February 12th sees the arrival in the United States of director Rose Glass’s extraordinary feature debut Saint Maud, a full year and a half after its premiere at the Toronto International Film Festival. A venomous psychological horror, Saint Maud explores many themes and ideas familiar to horror cinema, but with a directness and uncompromising strangeness that feels modern and exciting, but definitive and classical at the same time. When Osgood Perkins’s 2015 film The Blackcoat’s Daughter arrived on the scene, I was impressed by the boldness and inspired empathy of the director’s vision for the film. However, this was equally tempered by frustration at how the film’s innovative new perspective on a familiar possession story failed to come into fruition through the film’s messy editing. Saint Maud feels like the fulfilment of that potential that had so excited me about Perkins’s film.
Like The Blackcoat’s Daughter, Saint Maud follows a young woman who is troubled, delusional, possibly possessed by an evil spirit, and undoubtedly, excruciatingly lonely. In her isolated state, that voice, whispering in her ear at night, becomes her star of Bethlehem, the one source of solace, companionship, and meaning in her unhappy, empty life. Maud (Morfydd Clark) is a nurse, hired to provide palliative care to a former dancer, Amanda (Jennifer Ehle)—note the similarity of their names: two extra ‘A’s and the ‘N’ turned upside down. Spotting a spark of emptiness in Amanda’s life, and inflamed by the feverish religious imagery of William Blake, the deeply devout Maud soon becomes obsessed with inducting Amanda into her unique piety, however resistant she may be.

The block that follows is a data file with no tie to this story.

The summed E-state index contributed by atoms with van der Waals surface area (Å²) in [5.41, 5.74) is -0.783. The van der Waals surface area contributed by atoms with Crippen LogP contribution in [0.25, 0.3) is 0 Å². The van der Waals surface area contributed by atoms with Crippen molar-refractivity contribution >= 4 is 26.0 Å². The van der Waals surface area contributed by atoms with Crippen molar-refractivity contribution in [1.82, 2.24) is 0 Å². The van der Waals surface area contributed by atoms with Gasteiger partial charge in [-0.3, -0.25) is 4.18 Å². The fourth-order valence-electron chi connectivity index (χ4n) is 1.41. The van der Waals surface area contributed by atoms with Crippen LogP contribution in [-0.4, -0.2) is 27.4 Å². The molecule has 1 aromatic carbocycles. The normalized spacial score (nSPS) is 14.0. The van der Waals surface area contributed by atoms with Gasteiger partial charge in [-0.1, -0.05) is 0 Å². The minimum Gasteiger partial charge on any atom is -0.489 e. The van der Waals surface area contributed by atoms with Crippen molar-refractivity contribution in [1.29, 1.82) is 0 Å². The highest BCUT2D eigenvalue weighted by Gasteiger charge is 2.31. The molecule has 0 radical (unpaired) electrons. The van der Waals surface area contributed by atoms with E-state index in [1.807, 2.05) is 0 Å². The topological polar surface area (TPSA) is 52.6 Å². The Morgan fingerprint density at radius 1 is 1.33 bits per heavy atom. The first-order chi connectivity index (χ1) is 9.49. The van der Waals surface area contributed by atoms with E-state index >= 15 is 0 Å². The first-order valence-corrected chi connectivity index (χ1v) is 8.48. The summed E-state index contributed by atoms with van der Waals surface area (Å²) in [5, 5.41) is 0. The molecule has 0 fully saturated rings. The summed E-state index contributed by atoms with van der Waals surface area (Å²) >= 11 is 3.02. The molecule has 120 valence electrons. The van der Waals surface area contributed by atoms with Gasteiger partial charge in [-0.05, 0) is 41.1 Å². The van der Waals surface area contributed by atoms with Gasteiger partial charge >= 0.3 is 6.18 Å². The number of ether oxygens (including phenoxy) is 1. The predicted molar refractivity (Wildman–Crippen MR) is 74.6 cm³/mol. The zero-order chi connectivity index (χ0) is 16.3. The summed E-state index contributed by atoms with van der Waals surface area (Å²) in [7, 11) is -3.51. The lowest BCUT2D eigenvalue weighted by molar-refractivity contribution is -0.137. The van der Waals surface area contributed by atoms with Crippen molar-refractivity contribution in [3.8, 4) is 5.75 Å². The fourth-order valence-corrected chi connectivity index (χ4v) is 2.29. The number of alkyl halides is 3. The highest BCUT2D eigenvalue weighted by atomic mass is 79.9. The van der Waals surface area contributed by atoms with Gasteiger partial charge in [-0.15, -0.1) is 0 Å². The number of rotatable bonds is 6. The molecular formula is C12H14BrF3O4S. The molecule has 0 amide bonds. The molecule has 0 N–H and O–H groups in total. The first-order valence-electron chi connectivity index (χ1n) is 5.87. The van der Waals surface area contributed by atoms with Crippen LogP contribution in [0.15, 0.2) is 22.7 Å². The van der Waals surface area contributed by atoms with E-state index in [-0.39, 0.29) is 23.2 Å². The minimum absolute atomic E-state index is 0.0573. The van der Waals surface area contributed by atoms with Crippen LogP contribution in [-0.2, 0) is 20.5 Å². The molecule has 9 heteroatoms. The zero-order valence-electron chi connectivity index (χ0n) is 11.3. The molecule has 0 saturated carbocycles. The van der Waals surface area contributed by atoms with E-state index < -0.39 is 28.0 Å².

Though at times the setup may feel reminiscent of Ingmar Bergman’s Persona, there’s no sense of symbiosis or mirroring between the two women. At times there are moments of tenderness between them, and it’s possible that Amanda’s confident lesbianism has awoken some long-repressed sexuality in Maud. As an amused Amanda says when Maud expresses her disapproval of her younger lover Carol (Lily Frazer): “I can’t tell if she’s a bigot or just jealous”. Maud longs to possess Amanda, to regain some control over the people around her whom she is no longer capable of seeing eye to eye with. Maud may be lonely, but it isn’t love she craves, it’s awe. She doesn’t truly like anyone, and only wants to be vindicated in her superiority.
It’s not easy to diagnose Maud. She exhibits symptoms of everything from schizophrenia to psychopathy to epilepsy and sometimes the film partakes in her delusions. The film hints that Maud hasn’t always been like this, but I have my doubts. One thing is certain though, the cockroach who murmurs to her from the shrine on the sideboard is not the voice of God. Welsh actor Morfydd Clark is a relative newcomer to the screen having recently given a hilarious performance in The Personal History of David Copperfield and earlier having appeared in Carol Morley’s hypnotic masterpiece The Falling. Her performance here is astonishing, playing Maud with a frightening intensity that is the cumulative effect of an endless stream of tiny, unwholesome jerks as we watch her threadbare connection to reality slowly unravel.
That such a convincing and compelling character portrait is delivered in a mere eighty minutes is credit both to the strength of Clark’s chilling intensity and to the spellbinding script and direction for debutante Rose Glass. With dialogue that is often jaggedly funny and wince-inducing imagery, Glass succeeds in evoking her complexity of character and emotion with striking efficiency. Beautifully lensed in rich, absorbingly sepia-like tones by cinematographer Ben Fordesman, Glass’s style blends an immaculately observed and empathetic treatment of reality with moments of bold fantastical gesture. She creates a film world that is alternately intensely familiar and believable and wildly strange and daring, mixing the raw energy and uncompromised bravery of a scrappy newcomer, with the rare accomplishment of a seasoned auteur.